Android has been out for a while now. Although I had heard about Android from various corners a long ago, I didn’t take an interest to learn it initially. Two months ago, on accident by purpose, as part of college mini project I decided to develop an application for Android.  Now having jumped into the bandwagon, I feel I should have done the same earlier, but better late than never.

Android is an operating system and software stack for mobile devices and uses a modified version of the Linux Kernel.  Click here to read more. A big plus for Android is,  coding is done in Java which is one of the most popular programming languages out. Having a good knowledge of Java simplified things for me greatly. If you are new to Java this online tutorial can get you started.

Pros of Developing for Android

  • No restrictions on applications that can be published.
  • Get to code in Java which is widely known.
  • Can develop on any platform (Mac/Windows/Linux).
  • Great Android devices coming out this year.
  • Easy to do XML way of laying out views.
  • SDK can be integrated with Eclipse IDE.
  • Huge and vibrant developer community.

When I started learning Android, I thought of doing it from a book rather than learning online. But I quickly gave up the idea, after trying 2 books which were ought to be best out there and they weren’t comprehensive enough on many features of Android.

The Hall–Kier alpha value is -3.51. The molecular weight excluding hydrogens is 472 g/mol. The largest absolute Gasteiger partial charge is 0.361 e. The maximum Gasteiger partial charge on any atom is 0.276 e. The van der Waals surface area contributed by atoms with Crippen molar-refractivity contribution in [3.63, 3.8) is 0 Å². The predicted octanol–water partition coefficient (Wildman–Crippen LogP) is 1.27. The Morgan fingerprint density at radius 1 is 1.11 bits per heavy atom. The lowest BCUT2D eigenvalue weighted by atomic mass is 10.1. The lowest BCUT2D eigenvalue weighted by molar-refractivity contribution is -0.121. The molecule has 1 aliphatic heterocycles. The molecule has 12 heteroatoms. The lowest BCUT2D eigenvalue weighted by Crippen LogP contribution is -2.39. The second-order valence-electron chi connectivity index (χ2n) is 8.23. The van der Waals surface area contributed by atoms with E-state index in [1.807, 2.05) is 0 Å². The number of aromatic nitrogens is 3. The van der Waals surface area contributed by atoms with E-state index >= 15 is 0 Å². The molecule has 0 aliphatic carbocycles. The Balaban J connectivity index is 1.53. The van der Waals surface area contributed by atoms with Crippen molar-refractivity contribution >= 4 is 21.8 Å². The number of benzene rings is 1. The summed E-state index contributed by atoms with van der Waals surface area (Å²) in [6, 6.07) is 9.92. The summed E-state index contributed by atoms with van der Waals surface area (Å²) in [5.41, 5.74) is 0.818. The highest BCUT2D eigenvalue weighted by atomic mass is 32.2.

The Android structure of views, intents and activities seems intimidating at first sight. But once you start developing an application it becomes definitely shreds that appearance.  The best place to get started for developing in Android is unarguably  developer.android.com

The Developer’s Guide there explores the concepts behind Android, the framework for constructing an application, and the tools for developing, testing, and publishing software for the platform.

As the tradition goes, the way to start is by saying ‘Hello World’.

‘Hello Views’ gives an introduction of various views and widgets in Android.

Notepad Tutorial This tutorial on developing an Android application gets your feet wet to the framework.

API Demos illustrate the use of various Android APIs.

Common Tasks and How to Do Them in Android

Google group for Android Developers is the best place to discuss Android Dev.

stackoverflow has over 8000 questions tagged Android and you can get answers for most of the questions pertaining to Android Development here.

Android Snippets is where you can share useful snippets of source code.

You can browse the source code for Android here.

The videos from recently concluded Google I/O is worth checking out too.

There are lots of other resources waiting to be exploited all over the Internet for an Android developer. Just get your keywords right.

If you prefer learning from a book, Beginning Android by Mark Murphy would be my recommendation.

From the next post onwards, I will post some tutorials based on Application Development in Android.